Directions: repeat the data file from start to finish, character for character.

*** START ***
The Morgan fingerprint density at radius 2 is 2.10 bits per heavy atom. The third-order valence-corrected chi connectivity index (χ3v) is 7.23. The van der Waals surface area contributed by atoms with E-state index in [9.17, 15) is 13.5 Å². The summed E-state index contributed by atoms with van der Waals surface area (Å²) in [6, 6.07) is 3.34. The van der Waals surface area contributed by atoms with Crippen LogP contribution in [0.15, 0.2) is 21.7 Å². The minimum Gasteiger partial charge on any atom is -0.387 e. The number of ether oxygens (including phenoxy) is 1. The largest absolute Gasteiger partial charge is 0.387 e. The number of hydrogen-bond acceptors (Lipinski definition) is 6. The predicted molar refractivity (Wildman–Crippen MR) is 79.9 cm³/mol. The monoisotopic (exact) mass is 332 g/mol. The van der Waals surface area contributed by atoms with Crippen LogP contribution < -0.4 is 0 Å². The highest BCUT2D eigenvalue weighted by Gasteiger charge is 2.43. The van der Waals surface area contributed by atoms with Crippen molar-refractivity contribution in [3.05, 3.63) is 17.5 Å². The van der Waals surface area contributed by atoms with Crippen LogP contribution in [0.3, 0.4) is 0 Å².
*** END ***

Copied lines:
The Morgan fingerprint density at radius 2 is 2.10 bits per heavy atom. The third-order valence-corrected chi connectivity index (χ3v) is 7.23. The van der Waals surface area contributed by atoms with E-state index in [9.17, 15) is 13.5 Å². The summed E-state index contributed by atoms with van der Waals surface area (Å²) in [6, 6.07) is 3.34. The van der Waals surface area contributed by atoms with Crippen LogP contribution in [0.15, 0.2) is 21.7 Å². The minimum Gasteiger partial charge on any atom is -0.387 e. The number of ether oxygens (including phenoxy) is 1. The largest absolute Gasteiger partial charge is 0.387 e. The number of hydrogen-bond acceptors (Lipinski definition) is 6. The predicted molar refractivity (Wildman–Crippen MR) is 79.9 cm³/mol. The monoisotopic (exact) mass is 332 g/mol. The van der Waals surface area contributed by atoms with Crippen LogP contribution < -0.4 is 0 Å². The highest BCUT2D eigenvalue weighted by Gasteiger charge is 2.43. The van der Waals surface area contributed by atoms with Crippen molar-refractivity contribution in [3.05, 3.63) is 17.5 Å². The van der Waals surface area contributed by atoms with Crippen LogP contribution in [0.3, 0.4) is 0 Å².